Good point. I think those POV changes can potentially work in the way that you described but they’d be tricky to pull off, especially if you’re going back and forth in one scene frequently.
If you want the reader to know what the other character is thinking/feeling in a scene when the POV is focussed on a different character, it might not always be necessary to shift POV completely. You could just show this through a change in their facial expression, for instance, depending on what you’re trying to convey to the reader.
This article might be helpful for further reading: //www.standoutbooks.com/how-express-characters-thoughts/
This is a technique I use all the time, that’s how I know it works, and gets called head-hopping a lot, even though it isn’t, really. When I started writing, I wanted a way to represent what the setting was, without describing it from an authorial perspective. I developed my own technique, using words that the character knows and uses, to describe those parts of the scene that he cares about. I called it experiential prose, instead of descriptive prose, since it’s focused on what he perceives, what he notices, rather than what’s there. As a side-effect, when I had two characters in a scene, every time I changed the focus (speaker A stops talking and speaker B starts) I would use the words and experiential prose style associated with that character until the focus changed again. Not head-hopping in a technical sense, I always thought of it as Camera A switching to Camera B. If it becomes too obvious it can be dizzying, though.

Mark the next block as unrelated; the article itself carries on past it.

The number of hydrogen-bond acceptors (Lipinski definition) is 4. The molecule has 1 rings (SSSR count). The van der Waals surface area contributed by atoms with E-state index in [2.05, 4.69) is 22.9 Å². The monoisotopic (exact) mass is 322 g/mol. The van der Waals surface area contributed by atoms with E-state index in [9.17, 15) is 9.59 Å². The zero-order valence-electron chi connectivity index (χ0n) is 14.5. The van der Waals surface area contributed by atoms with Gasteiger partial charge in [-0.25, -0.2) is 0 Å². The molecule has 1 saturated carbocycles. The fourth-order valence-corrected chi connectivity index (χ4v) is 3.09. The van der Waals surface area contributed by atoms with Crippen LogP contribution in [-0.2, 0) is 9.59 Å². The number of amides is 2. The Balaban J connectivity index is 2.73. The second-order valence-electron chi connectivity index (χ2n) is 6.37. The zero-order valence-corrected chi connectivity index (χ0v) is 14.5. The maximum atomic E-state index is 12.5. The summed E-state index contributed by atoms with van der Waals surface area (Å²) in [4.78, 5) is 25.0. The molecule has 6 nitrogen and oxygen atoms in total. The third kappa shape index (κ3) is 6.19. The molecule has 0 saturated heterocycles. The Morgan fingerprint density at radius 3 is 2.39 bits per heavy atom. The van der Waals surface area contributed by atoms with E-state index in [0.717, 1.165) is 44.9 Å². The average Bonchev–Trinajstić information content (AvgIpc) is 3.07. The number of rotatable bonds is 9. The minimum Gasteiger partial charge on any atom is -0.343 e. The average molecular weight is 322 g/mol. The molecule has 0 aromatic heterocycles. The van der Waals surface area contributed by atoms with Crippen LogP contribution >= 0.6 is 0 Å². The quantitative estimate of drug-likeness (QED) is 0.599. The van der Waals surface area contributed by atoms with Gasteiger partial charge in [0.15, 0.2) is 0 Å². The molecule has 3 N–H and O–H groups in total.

Right, I think I understand what you meant better now. It can be harder to get something without an actual sample sometimes, so I did just think you were talking about standard head-hopping at first.
“Experiential” prose is a great way to describe it, I like that.
Thanks for sharing the technique, I’m sure other readers will find it a useful tool to think about.
Yea but what if that’s what I want to do, what If I want people to read my characters lines as if they themselves could become the characters. To read it like lines, I see pictures of what’s happening and it’s more comfortable for me to write it and tell the story in that format.
There’s a place for most things in writing, and many devices that usually don’t work can be implemented in a successful way with care, but there are also constants in terms of what tends to engage and please the reader. If you’re experiencing your fiction in this way, is it possible that you could try your hand at writing scripts?